Clark's March 21, 1964 testimony for the Warren Commission offers some support for this selection. He testified: "I then examined the wound in the back of the President's head. This was a large, gaping wound in the right posterior part, with cerebral and cerebellar tissue being damaged and exposed." Later, however, when discussing Dr. Perry's initial description of the throat wound as an entrance wound, he said "Dr. Perry quite obviously had to agree that this is the way it had to go to get from there to the top of his head." Yes, he said "top of his head." Still later, Warren Commission Counsel Arlen Specter referred to this wound as a wound "at the top of the head," and asked if Clark saw any other wounds, and he replied "No sir, I did not." When then asked if his recollections were consistent with the autopsy report's description of an entrance wound slightly above and an inch to the right of the EOP, he replied "Yes, in the presence of this much destruction of skull and scalp above such a wound and lateral to it and the brief period of time available for examination--yes, such a wound could be present." He had thereby claimed the wound he examined was entirely above the EOP, and more than an inch to its right. Well, this would be well above and to the right of where so many theorists propose the wound to have been located. It would, in fact, rule out the Harper fragment's being occipital bone. Clark was then asked if his observations were consistent with the autopsy report's conclusion of a bullet entering near the EOP, and "exiting from the center of the President's skull." He replied: "Yes, sir." When brought back four days later, and asked about a February 20 article in the French paper L'Express, where it was claimed he'd told the New York Times the first bullet entered at the knot of Kennedy's tie and penetrated Kennedy's chest, and that the second bullet hit "the right side of his head" and caused a "tangential" wound of both entrance and exit, furthermore, Clark disagreed with its characterization of his statements regarding the first bullet, but said nothing about its characterization of the second. In sum, then, while Clark's report and testimony suggest he saw a wound on the back of the head, a closer look at his testimony shows he was agreeable that this wound was at the top right side of the head, and consistent with the wound described in the autopsy report.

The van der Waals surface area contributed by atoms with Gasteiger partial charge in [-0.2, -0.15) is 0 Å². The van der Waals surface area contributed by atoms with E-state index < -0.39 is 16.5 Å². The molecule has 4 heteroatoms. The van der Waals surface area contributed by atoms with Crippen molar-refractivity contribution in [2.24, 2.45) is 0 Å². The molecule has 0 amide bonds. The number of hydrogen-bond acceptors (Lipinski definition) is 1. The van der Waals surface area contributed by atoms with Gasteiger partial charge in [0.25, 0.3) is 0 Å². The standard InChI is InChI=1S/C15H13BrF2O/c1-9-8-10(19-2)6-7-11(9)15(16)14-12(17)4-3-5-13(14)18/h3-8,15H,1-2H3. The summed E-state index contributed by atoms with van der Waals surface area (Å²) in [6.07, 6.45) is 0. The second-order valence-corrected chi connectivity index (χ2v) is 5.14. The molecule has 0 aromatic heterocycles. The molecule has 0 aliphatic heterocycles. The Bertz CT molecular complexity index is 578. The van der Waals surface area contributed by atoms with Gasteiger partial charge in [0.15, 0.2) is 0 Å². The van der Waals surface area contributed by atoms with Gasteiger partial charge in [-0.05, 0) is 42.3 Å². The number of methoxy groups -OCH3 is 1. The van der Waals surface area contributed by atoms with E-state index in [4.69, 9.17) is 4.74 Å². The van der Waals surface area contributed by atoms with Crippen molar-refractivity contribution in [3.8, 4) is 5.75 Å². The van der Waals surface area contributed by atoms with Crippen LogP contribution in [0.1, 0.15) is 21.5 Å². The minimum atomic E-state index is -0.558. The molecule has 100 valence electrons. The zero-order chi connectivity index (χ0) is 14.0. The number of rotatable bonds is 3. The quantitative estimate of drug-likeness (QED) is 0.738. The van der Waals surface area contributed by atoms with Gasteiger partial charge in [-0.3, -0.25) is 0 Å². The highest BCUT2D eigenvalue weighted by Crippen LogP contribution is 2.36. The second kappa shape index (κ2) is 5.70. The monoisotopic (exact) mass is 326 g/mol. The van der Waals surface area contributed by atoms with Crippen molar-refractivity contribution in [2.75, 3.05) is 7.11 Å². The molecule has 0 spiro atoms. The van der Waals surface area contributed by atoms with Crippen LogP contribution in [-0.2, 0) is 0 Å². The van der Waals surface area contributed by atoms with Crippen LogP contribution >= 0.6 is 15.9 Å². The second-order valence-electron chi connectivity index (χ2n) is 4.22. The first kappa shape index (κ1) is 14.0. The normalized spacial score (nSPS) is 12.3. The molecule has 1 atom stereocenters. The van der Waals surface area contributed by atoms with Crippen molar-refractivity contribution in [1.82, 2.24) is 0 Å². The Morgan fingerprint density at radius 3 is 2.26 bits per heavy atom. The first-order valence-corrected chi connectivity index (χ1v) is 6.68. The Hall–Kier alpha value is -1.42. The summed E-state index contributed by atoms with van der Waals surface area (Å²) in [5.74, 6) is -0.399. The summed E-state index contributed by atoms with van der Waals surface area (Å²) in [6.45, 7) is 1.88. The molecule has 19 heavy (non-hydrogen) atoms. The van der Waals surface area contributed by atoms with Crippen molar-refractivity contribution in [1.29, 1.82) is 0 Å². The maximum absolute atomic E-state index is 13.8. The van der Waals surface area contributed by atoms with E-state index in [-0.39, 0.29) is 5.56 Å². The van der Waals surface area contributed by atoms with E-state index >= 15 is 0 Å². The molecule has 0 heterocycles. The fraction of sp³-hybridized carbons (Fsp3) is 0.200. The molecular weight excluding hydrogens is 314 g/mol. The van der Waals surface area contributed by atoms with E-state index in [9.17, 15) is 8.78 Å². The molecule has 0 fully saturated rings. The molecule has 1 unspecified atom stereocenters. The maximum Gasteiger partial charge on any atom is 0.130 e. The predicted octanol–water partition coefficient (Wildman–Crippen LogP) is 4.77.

While some might take from this that Clark had sold out, and had testified in opposition to his original report, they would be wrong to do so. Before writing his report, we should remember, Clark had spoken to the press...twice. In the official press conference, he had claimed the wound was "principally on the right side." While speaking to Connie Kritzberg, about an hour later, moreover, he reiterated that it was on the "right rear side." He had never claimed, nor would ever claim, the wound was on the far back of the head, below the top of the ear, in the location depicted in the "McClelland" drawing. This was something many had assumed based upon his mention of cerebellum. But it was never supported by the sum total of his statements. The cerebellum he thought he saw could easily have come from below the hole on the back of the head along with the bullet he thought exploded from below the hole on the back of the head.

While some have taken Clark's post 1964 silence as confirmation he believed the fatal shot exited from the far back of Kennedy's head, furthermore, a more complete look at the record suggests Clark believed theories holding as much to be foolish and ill-informed. In the early 1970's, Clark served as a consultant for single-assassin theorist John Lattimer, and helped Lattimer develop a scientific and "innocent" explanation for Kennedy's back-and-to-the-left movement in the Zapruder film. Lattimer eventually discussed his relationship with Clark. In a 10-23-75 letter to researcher Emory Brown, he bragged "The brain surgeon who examined the President at Parkland is a good friend of mine and I have discussed the head wound with him at some length, and he sees no discrepancy between what he found at Parkland Hospital and what the autopsy photographs reveal." Now, Clark was very much alive at the time of Lattimer's letter, and it's pretty silly to believe Lattimer would lie about such a thing if it could come back and bite him.

Particularly when subsequent statements by Clark suggest he wasn't lying... A November 22, 1983 UPI article, (found in the Ellensburg Daily Record), boasts an interview with Clark, in which he claims "The only regret I have is that I'm constantly bothered by a bunch of damn fools who want me to make some kind of controversial statement about what I saw, what was done, or that he is still alive here on the 12th floor of Parkland Hospital or some foolish thing like that. Since these guys are making their money by writing this kind of provocative books, it annoys me, frankly." This was, strikingly, less than a year after Clark at first expressed interest in looking at the autopsy photos in David Lifton's possession, and then refused to even open the envelope containing these photos when Lifton arrived at his office. In 1997, moreover, Clark once again broke his silence, and granted an interview with former Warren Commission attorney Arlen Specter. It follows, then, that Clark was no friend of conspiracy theorists, and that he'd picked his side on the matter--the side inhabited by John Lattimer and Arlen Specter. Well, for me, it's hard to believe he'd have done this if he'd actually felt certain Kennedy's head wound was an occipital wound oozing cerebellum. But the reader may wish to think otherwise.